I think 228 did happen, and KMT did kill many Taiwanese. Likewise, I can say present is hard for pro-DPP people because Taiwan isn't doing so hot economically, as 2006 GDP growth, she ranked last in the Asian 4 tigers when she used to be NUMBER 1.

Growth has been slowing in Taiwan since 1991, for many reasons, but most importantly because Taiwanese have been investing in China, not Taiwan. In the past the government kept its capital at home. Taiwan's economic problems are not solvable until the legislature, currently shut down by your side, gets to work. In Taiwan's unbalanced system, the executive has very little formal power. Previous presidents drew their strength from the fact that they were Party Chairman in a one-party state...

I don't know why you think that I teach English (you didn't state that but that's my guess) in Taiwan because my English is really bad. You can check my ip it is not hard...Did I miss something that only foreigners teach in Taiwan can read this blog?

I never said or meant to imply that you taught here. Your english is excellent, BTW.

Btw, Chaing's family are at best upper middle income family.

Hahahahahaha. I think I'm going to die laughing.

Last time I checked, the richest person in Taiwan is a Taiwanese (the plastic king and the Evergreen Shipping company owner).

You're close, but actually he's moved down from number 1 recently. Wang is a good example though, a Taiwanese who got his start in plastics through US AID money and assistance.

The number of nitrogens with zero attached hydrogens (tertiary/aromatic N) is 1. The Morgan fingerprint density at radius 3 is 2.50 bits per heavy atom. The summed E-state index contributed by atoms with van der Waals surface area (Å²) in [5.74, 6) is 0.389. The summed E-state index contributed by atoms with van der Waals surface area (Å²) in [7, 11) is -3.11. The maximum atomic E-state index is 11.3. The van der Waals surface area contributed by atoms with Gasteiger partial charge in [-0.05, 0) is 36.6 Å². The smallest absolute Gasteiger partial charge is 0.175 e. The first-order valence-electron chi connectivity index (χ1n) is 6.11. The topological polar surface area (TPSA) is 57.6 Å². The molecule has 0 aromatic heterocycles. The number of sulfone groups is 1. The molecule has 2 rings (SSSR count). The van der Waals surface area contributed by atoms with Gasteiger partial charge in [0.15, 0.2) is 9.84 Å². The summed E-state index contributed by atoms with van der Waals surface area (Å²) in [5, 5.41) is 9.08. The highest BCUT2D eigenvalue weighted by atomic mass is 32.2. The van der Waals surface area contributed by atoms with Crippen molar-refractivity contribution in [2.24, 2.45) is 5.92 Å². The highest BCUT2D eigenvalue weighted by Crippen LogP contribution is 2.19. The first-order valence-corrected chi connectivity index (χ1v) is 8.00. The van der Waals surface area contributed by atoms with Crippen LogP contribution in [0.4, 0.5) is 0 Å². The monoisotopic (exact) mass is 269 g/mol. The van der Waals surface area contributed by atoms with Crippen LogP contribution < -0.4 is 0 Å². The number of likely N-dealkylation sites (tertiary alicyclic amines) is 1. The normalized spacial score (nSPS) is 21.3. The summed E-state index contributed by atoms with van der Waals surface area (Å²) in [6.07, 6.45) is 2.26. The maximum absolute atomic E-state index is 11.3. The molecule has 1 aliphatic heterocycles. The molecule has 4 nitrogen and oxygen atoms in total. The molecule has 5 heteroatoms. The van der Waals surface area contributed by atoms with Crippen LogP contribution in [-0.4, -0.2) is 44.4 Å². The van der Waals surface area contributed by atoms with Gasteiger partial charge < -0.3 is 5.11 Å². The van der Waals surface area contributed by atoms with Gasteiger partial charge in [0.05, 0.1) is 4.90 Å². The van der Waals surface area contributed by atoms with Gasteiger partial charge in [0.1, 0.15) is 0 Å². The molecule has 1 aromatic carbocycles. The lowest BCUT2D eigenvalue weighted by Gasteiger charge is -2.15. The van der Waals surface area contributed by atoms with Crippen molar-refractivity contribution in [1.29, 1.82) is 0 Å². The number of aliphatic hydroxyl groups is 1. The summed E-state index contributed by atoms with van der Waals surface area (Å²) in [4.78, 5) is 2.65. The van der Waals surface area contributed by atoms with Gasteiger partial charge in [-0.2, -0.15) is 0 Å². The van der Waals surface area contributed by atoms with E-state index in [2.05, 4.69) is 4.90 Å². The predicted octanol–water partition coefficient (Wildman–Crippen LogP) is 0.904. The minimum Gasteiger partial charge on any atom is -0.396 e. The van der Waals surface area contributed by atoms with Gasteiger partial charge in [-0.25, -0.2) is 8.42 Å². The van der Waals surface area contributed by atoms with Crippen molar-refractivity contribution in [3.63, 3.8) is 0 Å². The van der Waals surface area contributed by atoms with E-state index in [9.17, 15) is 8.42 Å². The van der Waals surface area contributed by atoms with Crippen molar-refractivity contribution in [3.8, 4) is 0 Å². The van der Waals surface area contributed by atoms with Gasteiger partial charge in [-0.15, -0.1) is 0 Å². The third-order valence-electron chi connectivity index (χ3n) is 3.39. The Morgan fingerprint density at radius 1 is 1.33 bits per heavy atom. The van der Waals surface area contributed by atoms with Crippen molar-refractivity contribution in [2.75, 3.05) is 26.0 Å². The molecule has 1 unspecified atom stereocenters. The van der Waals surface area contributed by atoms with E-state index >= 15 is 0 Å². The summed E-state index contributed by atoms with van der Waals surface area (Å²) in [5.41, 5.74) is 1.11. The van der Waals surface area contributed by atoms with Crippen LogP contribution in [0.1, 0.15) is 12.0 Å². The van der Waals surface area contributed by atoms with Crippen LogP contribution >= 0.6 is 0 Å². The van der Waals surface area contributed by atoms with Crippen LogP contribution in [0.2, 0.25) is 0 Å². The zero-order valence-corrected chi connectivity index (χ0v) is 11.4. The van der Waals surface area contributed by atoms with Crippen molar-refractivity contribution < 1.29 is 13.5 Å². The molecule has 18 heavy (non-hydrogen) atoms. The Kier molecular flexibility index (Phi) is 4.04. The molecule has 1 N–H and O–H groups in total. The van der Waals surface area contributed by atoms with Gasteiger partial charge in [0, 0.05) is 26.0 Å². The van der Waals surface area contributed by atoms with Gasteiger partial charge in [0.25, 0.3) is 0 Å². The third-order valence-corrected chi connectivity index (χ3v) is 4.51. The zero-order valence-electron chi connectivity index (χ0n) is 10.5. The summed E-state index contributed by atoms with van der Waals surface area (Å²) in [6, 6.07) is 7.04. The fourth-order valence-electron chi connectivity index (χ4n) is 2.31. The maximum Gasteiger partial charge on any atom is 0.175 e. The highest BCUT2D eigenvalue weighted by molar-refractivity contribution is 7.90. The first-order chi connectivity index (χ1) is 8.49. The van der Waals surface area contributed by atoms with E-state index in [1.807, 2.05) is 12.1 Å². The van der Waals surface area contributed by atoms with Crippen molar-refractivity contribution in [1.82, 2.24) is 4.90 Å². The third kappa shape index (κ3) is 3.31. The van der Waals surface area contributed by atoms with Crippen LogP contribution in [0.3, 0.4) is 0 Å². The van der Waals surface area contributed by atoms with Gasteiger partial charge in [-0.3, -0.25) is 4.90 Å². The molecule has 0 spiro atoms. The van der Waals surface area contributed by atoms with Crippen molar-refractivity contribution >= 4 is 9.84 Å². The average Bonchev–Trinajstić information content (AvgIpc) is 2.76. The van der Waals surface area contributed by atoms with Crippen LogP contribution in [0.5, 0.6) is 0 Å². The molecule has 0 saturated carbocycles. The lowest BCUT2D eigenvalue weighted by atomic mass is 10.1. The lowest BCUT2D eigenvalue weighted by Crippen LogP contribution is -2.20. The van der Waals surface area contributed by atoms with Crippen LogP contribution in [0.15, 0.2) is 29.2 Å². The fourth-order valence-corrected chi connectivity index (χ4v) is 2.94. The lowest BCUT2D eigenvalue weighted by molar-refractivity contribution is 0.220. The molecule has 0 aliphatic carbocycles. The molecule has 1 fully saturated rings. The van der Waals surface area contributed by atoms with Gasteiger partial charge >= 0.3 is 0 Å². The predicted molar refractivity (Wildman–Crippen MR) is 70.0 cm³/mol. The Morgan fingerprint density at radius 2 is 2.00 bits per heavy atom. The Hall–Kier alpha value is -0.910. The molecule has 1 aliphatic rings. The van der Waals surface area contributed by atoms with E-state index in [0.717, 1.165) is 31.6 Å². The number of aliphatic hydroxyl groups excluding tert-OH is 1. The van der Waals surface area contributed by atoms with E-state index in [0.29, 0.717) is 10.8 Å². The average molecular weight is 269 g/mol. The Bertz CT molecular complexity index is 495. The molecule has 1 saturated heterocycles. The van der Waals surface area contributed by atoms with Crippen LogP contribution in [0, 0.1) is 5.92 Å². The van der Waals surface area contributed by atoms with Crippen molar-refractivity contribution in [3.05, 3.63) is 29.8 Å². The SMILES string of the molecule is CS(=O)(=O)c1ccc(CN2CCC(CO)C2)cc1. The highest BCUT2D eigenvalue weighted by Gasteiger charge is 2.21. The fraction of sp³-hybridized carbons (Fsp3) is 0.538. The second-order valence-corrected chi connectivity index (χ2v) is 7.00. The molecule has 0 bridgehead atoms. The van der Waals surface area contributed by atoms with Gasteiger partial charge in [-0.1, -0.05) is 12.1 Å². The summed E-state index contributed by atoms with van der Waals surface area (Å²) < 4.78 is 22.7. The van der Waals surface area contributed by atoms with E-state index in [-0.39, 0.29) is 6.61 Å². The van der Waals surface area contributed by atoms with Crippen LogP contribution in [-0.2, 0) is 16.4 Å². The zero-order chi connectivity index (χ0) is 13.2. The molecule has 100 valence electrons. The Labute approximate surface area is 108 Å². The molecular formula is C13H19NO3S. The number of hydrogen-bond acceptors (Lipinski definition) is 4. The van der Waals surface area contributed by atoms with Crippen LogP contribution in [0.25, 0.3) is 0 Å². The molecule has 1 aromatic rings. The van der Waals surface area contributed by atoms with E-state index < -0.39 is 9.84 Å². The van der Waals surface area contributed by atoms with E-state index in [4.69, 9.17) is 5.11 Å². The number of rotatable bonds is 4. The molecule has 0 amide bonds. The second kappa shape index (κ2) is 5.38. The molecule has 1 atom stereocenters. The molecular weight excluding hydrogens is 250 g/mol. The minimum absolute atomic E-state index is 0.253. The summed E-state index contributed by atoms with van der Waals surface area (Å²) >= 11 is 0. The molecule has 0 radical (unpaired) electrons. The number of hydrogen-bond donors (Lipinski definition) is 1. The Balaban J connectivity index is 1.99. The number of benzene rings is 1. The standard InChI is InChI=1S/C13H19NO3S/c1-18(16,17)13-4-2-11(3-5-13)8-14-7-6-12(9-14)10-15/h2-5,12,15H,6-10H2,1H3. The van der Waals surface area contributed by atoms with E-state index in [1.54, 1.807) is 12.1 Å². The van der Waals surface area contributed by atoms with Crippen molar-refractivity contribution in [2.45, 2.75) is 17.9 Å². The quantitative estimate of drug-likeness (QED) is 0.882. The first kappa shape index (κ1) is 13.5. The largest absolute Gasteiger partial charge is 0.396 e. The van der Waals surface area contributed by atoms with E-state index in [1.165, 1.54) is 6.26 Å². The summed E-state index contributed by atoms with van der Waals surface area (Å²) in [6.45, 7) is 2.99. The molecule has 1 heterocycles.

And you bring up Lee Teng-hui? He is the vice-president of Taiwan when Chiang Ching-kuo died. Is he a Taiwanese? So KMT didn't treat Taiwanese with respect and yet the second highest office is hold by a Taiwanese when Chiang Ching-kuo died.

Of course! The Veep was a Taiwanese, so that means that the KMT treated Taiwanese with respect! It means that Taiwanese language wasn't forbidden! That Taiwanese weren't the last hired and first fired in state enterprises! That the university intake system didn't favor mainlanders! That the military officership wasn't controlled by the mainlander elite! That Taiwan independence wasn't illegal!

Etc.

As for Instrument of Surrender of Japan. The sixth states "We hereby undertake for the Emperor, the Japanese Government and their successors to carry out the provisions of the Potsdam Declaration in good faith..." and in the third line of declaration it states "The terms of the Cairo Declaration would be carried out and Japanese sovereignty would be limited to the islands of Honshu, Hokkaido, Kyushu, Shikoku, and such minor islands as the Allies determined." And I don't think I have to tell you what Cairo declaration states. Btw, all above documents are signed by the winners (I know, I worship POWER).

Please show me the exact line where the sovereignty of Taiwan is tranfered to China. Because, as any expert could tell you, it never was. That was the understanding of all the participants in the SFPT, which takes precedence over the ROC-Japan peace treaty.

BTW, what is the current status of the ROC-Japan Peace Treaty? Since, say, 1978....